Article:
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Exploring history: medieval to modern 1400-1900

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This module is a varied and wide-ranging introduction to historical study and will teach you the techniques of professional historians. It covers: fifteenth-century France, Burgundy and England during the Hundred Years’ War; the Protestant Reformation of the sixteenth century; the civil wars of the British Isles in the seventeenth century; slavery and serfdom in the Atlantic world in the eighteenth and nineteenth centuries; the development of nation states in western Europe following the French Revolution; and European imperialism in Africa. To ensure coherence and focus, the module is linked by common themes, enabling you to study a long chronological period.

Modules at Level 2 assume that you are suitably prepared for study at this level. If you want to take a single module to satisfy your career development needs or pursue particular interests, you don’t need to start at Level 1 but you do need to have adequately prepared yourself for OU study in some other way. Check with our Student Registration & Enquiry Service to make sure that you are sufficiently prepared.

Register for the course


Start End Fee Register
04 Oct 2014 Jun 2015
£2632.00
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Registration opens on 24/04/14

This course is expected to start for the last time in October 2018.
Start End Fee Register
04 Oct 2014 Jun 2015
£2632.00
Choose country above

Registration opens on 24/04/14

This course is expected to start for the last time in October 2018.
Start End Fee Register
04 Oct 2014 Jun 2015
£775.00
Choose country above

Registration opens on 24/04/14

This course is expected to start for the last time in October 2018.
Start End Fee Register
04 Oct 2014 Jun 2015
£2632.00
Choose country above

Registration opens on 24/04/14

See below for information about part time tuition fee loans available for study towards a qualification.

This course is expected to start for the last time in October 2018.
Start End Fee Register
04 Oct 2014 Jun 2015
£775.00
Choose country above

Registration opens on 24/04/14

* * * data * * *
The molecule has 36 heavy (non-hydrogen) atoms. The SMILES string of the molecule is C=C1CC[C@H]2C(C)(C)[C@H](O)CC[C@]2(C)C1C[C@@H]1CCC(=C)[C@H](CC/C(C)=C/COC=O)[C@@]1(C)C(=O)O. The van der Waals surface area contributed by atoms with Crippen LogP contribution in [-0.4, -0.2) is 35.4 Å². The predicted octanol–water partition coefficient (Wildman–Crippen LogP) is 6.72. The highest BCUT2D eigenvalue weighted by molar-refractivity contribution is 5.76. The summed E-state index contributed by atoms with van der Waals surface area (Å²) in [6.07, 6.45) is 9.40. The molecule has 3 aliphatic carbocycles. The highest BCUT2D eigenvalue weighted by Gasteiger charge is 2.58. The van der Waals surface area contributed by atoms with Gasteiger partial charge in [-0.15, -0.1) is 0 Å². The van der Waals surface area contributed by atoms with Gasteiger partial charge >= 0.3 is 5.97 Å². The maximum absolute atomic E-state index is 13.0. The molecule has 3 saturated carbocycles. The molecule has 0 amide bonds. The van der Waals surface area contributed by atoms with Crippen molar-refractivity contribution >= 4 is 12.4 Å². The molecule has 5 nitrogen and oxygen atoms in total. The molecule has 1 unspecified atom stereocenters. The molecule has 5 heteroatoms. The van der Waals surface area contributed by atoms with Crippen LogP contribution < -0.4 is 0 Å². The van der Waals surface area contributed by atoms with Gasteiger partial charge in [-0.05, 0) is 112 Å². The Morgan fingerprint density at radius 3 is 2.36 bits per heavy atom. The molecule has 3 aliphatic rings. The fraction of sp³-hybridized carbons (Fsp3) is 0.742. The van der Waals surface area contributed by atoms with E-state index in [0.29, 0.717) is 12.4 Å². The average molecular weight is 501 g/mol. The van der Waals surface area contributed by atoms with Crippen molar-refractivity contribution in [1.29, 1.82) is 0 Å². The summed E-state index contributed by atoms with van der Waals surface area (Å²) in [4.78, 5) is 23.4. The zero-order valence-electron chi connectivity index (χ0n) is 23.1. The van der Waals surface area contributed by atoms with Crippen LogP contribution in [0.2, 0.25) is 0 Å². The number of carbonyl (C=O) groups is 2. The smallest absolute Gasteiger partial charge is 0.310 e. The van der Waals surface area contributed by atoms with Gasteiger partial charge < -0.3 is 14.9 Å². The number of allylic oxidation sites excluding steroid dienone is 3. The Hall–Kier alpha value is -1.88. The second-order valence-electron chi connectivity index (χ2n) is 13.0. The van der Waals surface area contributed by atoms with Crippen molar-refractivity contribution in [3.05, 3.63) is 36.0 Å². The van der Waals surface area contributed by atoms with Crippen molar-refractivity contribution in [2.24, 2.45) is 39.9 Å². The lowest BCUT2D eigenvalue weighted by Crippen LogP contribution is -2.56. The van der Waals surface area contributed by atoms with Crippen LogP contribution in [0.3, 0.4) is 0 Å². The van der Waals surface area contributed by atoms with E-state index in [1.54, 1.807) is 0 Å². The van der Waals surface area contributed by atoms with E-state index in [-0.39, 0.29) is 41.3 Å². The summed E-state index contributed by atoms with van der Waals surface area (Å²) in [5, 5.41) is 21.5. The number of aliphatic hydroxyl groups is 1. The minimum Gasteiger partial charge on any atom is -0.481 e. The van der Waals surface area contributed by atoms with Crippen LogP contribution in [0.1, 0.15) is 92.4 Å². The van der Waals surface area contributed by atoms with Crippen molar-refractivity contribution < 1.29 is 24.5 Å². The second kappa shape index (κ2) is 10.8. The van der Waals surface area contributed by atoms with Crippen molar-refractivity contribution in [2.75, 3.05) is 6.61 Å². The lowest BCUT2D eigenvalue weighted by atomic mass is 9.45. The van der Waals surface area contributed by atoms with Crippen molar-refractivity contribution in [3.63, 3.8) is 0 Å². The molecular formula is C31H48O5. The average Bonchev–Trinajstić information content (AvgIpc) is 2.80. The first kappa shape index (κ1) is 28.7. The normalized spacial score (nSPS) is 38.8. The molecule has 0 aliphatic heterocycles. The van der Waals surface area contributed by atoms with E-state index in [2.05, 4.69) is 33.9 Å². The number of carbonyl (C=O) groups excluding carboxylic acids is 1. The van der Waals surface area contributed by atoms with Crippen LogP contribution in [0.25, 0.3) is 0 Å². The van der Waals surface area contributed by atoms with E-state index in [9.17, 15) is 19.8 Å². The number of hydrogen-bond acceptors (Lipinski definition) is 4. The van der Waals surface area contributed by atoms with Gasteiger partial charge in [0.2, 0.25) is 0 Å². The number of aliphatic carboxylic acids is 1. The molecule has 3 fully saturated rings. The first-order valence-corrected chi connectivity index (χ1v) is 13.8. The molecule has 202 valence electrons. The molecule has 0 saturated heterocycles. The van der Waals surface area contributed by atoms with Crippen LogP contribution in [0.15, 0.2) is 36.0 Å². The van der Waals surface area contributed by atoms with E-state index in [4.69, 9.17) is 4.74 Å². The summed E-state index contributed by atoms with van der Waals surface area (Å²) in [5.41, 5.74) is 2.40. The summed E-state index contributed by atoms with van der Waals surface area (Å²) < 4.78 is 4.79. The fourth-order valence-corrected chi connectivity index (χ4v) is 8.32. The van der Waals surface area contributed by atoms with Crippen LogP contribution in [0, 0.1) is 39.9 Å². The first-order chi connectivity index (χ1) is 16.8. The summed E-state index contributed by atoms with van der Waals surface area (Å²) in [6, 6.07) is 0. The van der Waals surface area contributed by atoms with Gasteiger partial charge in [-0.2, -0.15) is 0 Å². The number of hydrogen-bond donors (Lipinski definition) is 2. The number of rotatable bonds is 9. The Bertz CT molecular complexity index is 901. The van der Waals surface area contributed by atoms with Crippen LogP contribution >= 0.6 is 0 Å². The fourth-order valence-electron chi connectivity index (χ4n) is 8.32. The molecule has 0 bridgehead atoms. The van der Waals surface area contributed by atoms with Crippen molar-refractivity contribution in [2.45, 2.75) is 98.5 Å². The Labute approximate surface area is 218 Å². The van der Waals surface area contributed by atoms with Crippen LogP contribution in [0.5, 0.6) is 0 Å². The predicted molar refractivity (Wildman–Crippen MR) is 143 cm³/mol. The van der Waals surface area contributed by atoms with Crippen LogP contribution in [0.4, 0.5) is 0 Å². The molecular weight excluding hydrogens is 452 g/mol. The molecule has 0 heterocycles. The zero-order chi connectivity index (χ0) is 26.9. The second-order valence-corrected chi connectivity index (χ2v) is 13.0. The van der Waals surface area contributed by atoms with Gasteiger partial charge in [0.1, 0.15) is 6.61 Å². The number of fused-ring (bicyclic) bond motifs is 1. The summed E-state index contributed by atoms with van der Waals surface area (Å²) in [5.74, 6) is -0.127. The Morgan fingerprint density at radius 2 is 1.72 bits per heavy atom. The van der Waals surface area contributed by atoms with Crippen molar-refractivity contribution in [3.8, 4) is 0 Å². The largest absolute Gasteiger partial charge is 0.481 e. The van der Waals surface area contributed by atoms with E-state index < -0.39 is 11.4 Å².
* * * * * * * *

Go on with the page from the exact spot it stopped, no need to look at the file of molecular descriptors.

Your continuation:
This course is expected to start for the last time in October 2018.
Start End Fee Register
04 Oct 2014 Jun 2015
£775.00
Choose country above

Registration opens on 24/04/14

This course is expected to start for the last time in October 2018.
Start End Fee Register
04 Oct 2014 Jun 2015
£1625.00
Choose country above

Registration opens on 24/04/14

This course is expected to start for the last time in October 2018.
Start End Fee Register
04 Oct 2014 Jun 2015
£775.00
Choose country above

Registration opens on 24/04/14

This course is expected to start for the last time in October 2018.
Start End Fee Register
04 Oct 2014 Jun 2015
£775.00
Choose country above

Registration opens on 24/04/14

This course is expected to start for the last time in October 2018.
Start End Fee Register
04 Oct 2014 Jun 2015
£1465.00
Choose country above

Registration opens on 24/04/14

This course is expected to start for the last time in October 2018.

*Fees may vary by country.

What you will study

In this module, you’ll study some of the people, places and events that were significant in the development of the modern western European and Atlantic world. Joan of Arc, Martin Luther, Oliver Cromwell, William Wilberforce, Bismarck and King Leopold II of Belgium are all key figures in this period. The study material is brought together by three themes that run throughout, and that reflect particular historical areas of study and methodologies: state formation; beliefs and ideologies; and producers and consumers. Through these themes we trace the development of modern states and their institutions; the role of religious and secular beliefs in motivating human action; and the ways that the concerns of producers of goods and customers in the market drive historical change.